The foundation also highlights thieves stealing cars when they are left unattended by busy drivers for a few minutes - whether from petrol-station forecourts, outside school or shops.


In Britain this is called 'frosting', when drivers defrost their cars by letting their engines run. If the car is unattended, a sharp thief 'can make off with an early Christmas present', the foundation says.


'Hong Kong is somewhat different due to our much milder weather,' says White. 'However, keys left in the ignition while an owner nips into a shop have been taken advantage of, so the [foundation's] advice remains valid here.'


If you are holidaying overseas this week, remember you are no longer in the comparative security of the Hong Kong high-rise environment. Ignition keys that are left hanging on a hook or sitting on a table beside the door of a holiday home in Europe are an easy target for opportunist criminals, the foundation says. 'This is an increasingly popular technique employed by burglars who now believe that it is easier to break into the house or help themselves to the car keys when the house door is open than to run the gauntlet of sophisticated security devices fitted to many up-market vehicles,' it warns. And while robbers are in the home, 'they may as well help themselves to as much booty as they can fit into their waiting boot', the foundation adds, explains some brazen criminals resort to 'hooking', and lift keys through a letterbox on a long piece of wire.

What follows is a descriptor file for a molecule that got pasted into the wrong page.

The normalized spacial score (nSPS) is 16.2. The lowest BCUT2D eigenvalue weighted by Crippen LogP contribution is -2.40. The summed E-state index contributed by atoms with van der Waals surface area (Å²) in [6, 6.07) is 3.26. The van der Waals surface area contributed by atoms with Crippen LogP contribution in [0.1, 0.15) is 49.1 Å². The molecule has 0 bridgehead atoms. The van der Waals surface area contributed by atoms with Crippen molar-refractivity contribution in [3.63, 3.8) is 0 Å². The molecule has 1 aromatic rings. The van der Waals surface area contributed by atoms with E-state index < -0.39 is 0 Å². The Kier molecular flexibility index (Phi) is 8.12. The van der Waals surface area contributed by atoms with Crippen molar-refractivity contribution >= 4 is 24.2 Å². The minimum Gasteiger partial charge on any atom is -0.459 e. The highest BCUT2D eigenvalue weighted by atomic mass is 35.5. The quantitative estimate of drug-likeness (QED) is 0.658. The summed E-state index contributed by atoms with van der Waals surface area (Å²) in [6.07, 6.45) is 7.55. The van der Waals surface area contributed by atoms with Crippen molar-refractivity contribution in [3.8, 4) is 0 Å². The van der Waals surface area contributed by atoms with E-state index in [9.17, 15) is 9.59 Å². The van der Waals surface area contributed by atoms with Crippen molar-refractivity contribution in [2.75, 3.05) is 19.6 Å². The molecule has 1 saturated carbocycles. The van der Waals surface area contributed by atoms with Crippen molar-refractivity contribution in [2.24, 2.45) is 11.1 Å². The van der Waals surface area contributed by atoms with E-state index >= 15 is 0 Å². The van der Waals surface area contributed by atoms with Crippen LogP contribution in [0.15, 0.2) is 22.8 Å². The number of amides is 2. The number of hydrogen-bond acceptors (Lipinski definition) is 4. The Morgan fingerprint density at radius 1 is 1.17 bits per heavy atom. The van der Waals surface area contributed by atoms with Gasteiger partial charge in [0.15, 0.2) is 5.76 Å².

The foundation warns about 'jacking' - where thieves can lie in wait for a car owner and remove his ignition keys by force before driving the vehicle away. Worse, robbers can 'pounce on unsuspecting motorists stopped at traffic lights or junctions, forcibly evicting them from their cars before driving off at high speed. Other thieves smash and grab at traffic lights and run off with handbags and laptops,' the foundation says. These crimes may be rare in Hong Kong, but not over Christmas in Manchester, Milan or Montreal. And in Manila, where teenaged vendors teem in the gridlock, a 'hawker' can stick a knife or a pistol through the window of a car and rob you of your Christmas presents and the car you didn't lock because you were so used to the comparative safety of Hong Kong.


The foundation and the police recommend drivers minimise the risk of crime by parking in well-lit, populated areas with closed-circuit TV coverage and keep vehicle doors locked while driving in urban areas. 'Leave a space from the car in front when parked at lights and be vigilant,' the foundation adds. 'Hide bags and valuables in the boot or under the seat.'


But if you do lose your car in Hong Kong, you can take heart in the knowledge the police's recovery rate has risen, from 42.65 per cent in 2001 to 47.69 per cent in the 11 months this year. But a police recovery pound is not the best place to spend a family Christmas.